Trying to preserve some political interests of Great Britain, George Canning presented an idea that together the States and Great Britain present a joint proclamation, this would allow Great Britain the rights to colonize Latin countries. Great Britain would benefit from the increased commerce from the Latin countries and the continued trade with the states, so, even though President Monroe gave a negative response to the offer of a joint declaration, Great Britain was still supportive of the Monroe Doctrine. How the Birth of the Monroe Doctrine Shaped US Foreign Policy from 1820's through the Civil WarThe Monroe Doctrine was issued in 1823 by President Monroe during his last address to Congress. Later in history it was realized there may have been no way to actually implement the consequences, if the Monroe Doctrine was dismissed by Europe and the Holy Alliance. However; it was successful, those countries did accept and abide by the doctrine initially. In later years, during the country's expansion the doctrine became less substantial.
There were times when it was used to the benefit of the country and other occasions when it did not prove to be the answer. During the early 1830's Great Britain claimed alliance with Texas and the Monroe Doctrine was interjected, as reminder and a means of substantiating the diplomatic rights of the United States. When the Doctrine was issued Great Britain still controlled colonies and territories in the west (Oregon, California). Settlers began to move west and challenged the British rights. Two succeeding presidents, President Tyler and President Polk were determined to find a means to loosen the control of Britain in the west. Evoking the Monroe Doctrine, each president faced Great Britain, requesting acknowledgement of the proclamation.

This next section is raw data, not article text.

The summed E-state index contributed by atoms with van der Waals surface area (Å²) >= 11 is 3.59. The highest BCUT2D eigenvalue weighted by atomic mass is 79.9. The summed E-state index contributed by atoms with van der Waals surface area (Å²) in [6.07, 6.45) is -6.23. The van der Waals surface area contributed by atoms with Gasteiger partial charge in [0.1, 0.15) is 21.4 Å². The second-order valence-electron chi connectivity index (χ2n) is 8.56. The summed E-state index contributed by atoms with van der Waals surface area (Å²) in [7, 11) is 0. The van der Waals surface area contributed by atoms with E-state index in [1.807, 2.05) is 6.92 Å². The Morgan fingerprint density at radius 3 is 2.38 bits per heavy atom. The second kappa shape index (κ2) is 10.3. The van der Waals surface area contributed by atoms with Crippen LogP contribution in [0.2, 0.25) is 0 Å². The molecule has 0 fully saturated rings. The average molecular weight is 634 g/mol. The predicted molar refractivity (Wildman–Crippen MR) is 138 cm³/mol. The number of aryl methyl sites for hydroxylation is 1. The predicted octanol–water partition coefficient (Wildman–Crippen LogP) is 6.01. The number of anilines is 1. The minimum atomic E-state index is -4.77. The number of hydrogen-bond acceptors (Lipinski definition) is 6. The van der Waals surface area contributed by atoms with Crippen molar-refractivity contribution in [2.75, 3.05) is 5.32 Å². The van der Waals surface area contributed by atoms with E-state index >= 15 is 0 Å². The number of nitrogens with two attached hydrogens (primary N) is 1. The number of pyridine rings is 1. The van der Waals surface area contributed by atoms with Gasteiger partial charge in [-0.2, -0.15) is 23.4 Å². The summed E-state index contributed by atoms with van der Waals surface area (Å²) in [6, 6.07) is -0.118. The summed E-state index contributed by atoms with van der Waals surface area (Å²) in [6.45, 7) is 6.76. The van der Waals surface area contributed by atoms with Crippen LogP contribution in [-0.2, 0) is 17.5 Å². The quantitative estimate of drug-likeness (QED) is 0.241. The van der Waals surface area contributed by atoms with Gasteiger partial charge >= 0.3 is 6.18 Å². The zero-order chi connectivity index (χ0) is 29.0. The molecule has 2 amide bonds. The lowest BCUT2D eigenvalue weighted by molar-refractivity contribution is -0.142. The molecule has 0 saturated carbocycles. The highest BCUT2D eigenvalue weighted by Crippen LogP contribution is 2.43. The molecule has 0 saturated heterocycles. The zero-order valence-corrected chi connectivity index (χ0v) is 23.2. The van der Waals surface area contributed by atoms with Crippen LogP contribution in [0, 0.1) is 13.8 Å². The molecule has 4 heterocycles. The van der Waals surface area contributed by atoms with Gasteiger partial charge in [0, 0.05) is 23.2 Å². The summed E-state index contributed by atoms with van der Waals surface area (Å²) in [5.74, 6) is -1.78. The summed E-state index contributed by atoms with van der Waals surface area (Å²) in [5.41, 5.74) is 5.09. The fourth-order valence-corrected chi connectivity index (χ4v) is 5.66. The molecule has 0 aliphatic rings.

Using the doctrine to protect the Latin states was not so positive, when used to address the fight between Spain and the Dominican Republic. ConclusionThe creation of the Monroe Doctrine changed not only the history of the States but perhaps the history of the world. Declaring that Europe and the Holy Alliance could no longer interfere with the Latin countries allowed these new countries the time they needed to develop their countries, their business, and their trade and shipping markets. Since commerce and shipping was no longer dominated by the larger countries, this allowed the States an opportunity to grow and develop in the trade market also. This time and confidence allowed them to develop their own naval military powers also. The initiation and implementation of such a wise first move in foreign policy was one of many that helped to build the United States into a forceful power.WORKS CITEDBiography: A Life in Brief.
James Monroe. American Presidents. para 1. Updated April 26, 2005, from: http://www.americanpresident.org/history/jamesmonr oe/ 'John Quincy Adams'. John-Quincy-Adams.com. para 2.
Retrieved September 7, 2005, http://www.john-quincy-adams.com Today in History, October 17. American Memory. Library of Congress, para 4. (Retrieved September 7, 2005 from: http://memory.loc.gov/ammem/today/oct17.htmlMonroe , James. The American Presidency.
Encyclopedia Americana 2005 para 2 Retrieved September 8, 2005, http://ap.grolier.com/article?assetid=0275240-00&t emplatename=/article/article.html.